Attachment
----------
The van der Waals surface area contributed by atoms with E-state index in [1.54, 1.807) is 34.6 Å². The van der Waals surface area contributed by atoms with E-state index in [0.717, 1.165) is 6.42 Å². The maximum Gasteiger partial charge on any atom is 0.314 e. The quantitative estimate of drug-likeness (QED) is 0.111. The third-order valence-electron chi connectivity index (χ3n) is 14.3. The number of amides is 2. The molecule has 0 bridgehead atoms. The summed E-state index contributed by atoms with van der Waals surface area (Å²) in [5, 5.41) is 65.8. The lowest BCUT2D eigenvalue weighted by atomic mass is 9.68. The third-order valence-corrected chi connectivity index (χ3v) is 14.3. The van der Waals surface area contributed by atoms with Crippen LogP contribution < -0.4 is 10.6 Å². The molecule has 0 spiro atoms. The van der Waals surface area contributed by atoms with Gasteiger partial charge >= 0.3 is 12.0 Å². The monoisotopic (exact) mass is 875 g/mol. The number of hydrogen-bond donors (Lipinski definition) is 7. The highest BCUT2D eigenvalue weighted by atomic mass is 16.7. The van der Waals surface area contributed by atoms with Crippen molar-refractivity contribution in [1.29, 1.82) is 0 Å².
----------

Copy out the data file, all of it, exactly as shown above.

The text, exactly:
The van der Waals surface area contributed by atoms with E-state index in [1.54, 1.807) is 34.6 Å². The van der Waals surface area contributed by atoms with E-state index in [0.717, 1.165) is 6.42 Å². The maximum Gasteiger partial charge on any atom is 0.314 e. The quantitative estimate of drug-likeness (QED) is 0.111. The third-order valence-electron chi connectivity index (χ3n) is 14.3. The number of amides is 2. The molecule has 0 bridgehead atoms. The summed E-state index contributed by atoms with van der Waals surface area (Å²) in [5, 5.41) is 65.8. The lowest BCUT2D eigenvalue weighted by atomic mass is 9.68. The third-order valence-corrected chi connectivity index (χ3v) is 14.3. The van der Waals surface area contributed by atoms with Crippen LogP contribution < -0.4 is 10.6 Å². The molecule has 0 spiro atoms. The van der Waals surface area contributed by atoms with Gasteiger partial charge >= 0.3 is 12.0 Å². The monoisotopic (exact) mass is 875 g/mol. The number of hydrogen-bond donors (Lipinski definition) is 7. The highest BCUT2D eigenvalue weighted by atomic mass is 16.7. The van der Waals surface area contributed by atoms with Crippen molar-refractivity contribution in [1.29, 1.82) is 0 Å².